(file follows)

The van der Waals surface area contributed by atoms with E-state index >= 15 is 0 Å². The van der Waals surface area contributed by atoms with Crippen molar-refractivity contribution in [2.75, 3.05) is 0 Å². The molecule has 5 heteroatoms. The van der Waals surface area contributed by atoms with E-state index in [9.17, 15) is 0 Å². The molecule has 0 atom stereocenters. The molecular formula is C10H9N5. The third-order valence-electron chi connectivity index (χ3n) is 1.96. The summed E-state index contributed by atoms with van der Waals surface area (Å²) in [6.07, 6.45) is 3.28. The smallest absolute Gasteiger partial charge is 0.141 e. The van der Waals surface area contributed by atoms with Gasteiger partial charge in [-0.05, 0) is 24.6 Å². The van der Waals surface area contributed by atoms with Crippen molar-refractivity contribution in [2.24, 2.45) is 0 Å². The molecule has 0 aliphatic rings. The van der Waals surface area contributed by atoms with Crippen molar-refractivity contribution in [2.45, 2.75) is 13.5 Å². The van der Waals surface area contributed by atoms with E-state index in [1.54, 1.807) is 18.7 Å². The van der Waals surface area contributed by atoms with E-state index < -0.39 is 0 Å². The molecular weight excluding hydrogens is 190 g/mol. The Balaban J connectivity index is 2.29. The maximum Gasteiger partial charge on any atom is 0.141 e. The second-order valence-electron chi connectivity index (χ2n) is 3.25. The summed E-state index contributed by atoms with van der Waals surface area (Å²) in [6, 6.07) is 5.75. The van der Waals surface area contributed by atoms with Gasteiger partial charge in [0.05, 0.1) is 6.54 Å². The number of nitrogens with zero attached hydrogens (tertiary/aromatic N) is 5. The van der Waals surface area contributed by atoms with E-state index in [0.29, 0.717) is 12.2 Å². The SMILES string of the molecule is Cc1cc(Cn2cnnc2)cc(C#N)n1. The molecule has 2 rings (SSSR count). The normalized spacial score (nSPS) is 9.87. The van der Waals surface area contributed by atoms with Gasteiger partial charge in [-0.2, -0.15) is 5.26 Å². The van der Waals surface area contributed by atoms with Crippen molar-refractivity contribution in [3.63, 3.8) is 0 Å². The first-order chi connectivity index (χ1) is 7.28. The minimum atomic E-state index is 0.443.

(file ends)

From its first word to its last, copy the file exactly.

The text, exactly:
The van der Waals surface area contributed by atoms with E-state index >= 15 is 0 Å². The van der Waals surface area contributed by atoms with Crippen molar-refractivity contribution in [2.75, 3.05) is 0 Å². The molecule has 5 heteroatoms. The van der Waals surface area contributed by atoms with E-state index in [9.17, 15) is 0 Å². The molecule has 0 atom stereocenters. The molecular formula is C10H9N5. The third-order valence-electron chi connectivity index (χ3n) is 1.96. The summed E-state index contributed by atoms with van der Waals surface area (Å²) in [6.07, 6.45) is 3.28. The smallest absolute Gasteiger partial charge is 0.141 e. The van der Waals surface area contributed by atoms with Gasteiger partial charge in [-0.05, 0) is 24.6 Å². The van der Waals surface area contributed by atoms with Crippen molar-refractivity contribution in [2.24, 2.45) is 0 Å². The molecule has 0 aliphatic rings. The van der Waals surface area contributed by atoms with Crippen molar-refractivity contribution in [2.45, 2.75) is 13.5 Å². The van der Waals surface area contributed by atoms with E-state index in [1.54, 1.807) is 18.7 Å². The van der Waals surface area contributed by atoms with E-state index < -0.39 is 0 Å². The molecular weight excluding hydrogens is 190 g/mol. The Balaban J connectivity index is 2.29. The maximum Gasteiger partial charge on any atom is 0.141 e. The second-order valence-electron chi connectivity index (χ2n) is 3.25. The summed E-state index contributed by atoms with van der Waals surface area (Å²) in [6, 6.07) is 5.75. The van der Waals surface area contributed by atoms with Gasteiger partial charge in [0.05, 0.1) is 6.54 Å². The number of nitrogens with zero attached hydrogens (tertiary/aromatic N) is 5. The van der Waals surface area contributed by atoms with E-state index in [0.29, 0.717) is 12.2 Å². The SMILES string of the molecule is Cc1cc(Cn2cnnc2)cc(C#N)n1. The molecule has 2 rings (SSSR count). The normalized spacial score (nSPS) is 9.87. The van der Waals surface area contributed by atoms with Gasteiger partial charge in [-0.2, -0.15) is 5.26 Å². The van der Waals surface area contributed by atoms with Crippen molar-refractivity contribution in [3.63, 3.8) is 0 Å². The first-order chi connectivity index (χ1) is 7.28. The minimum atomic E-state index is 0.443.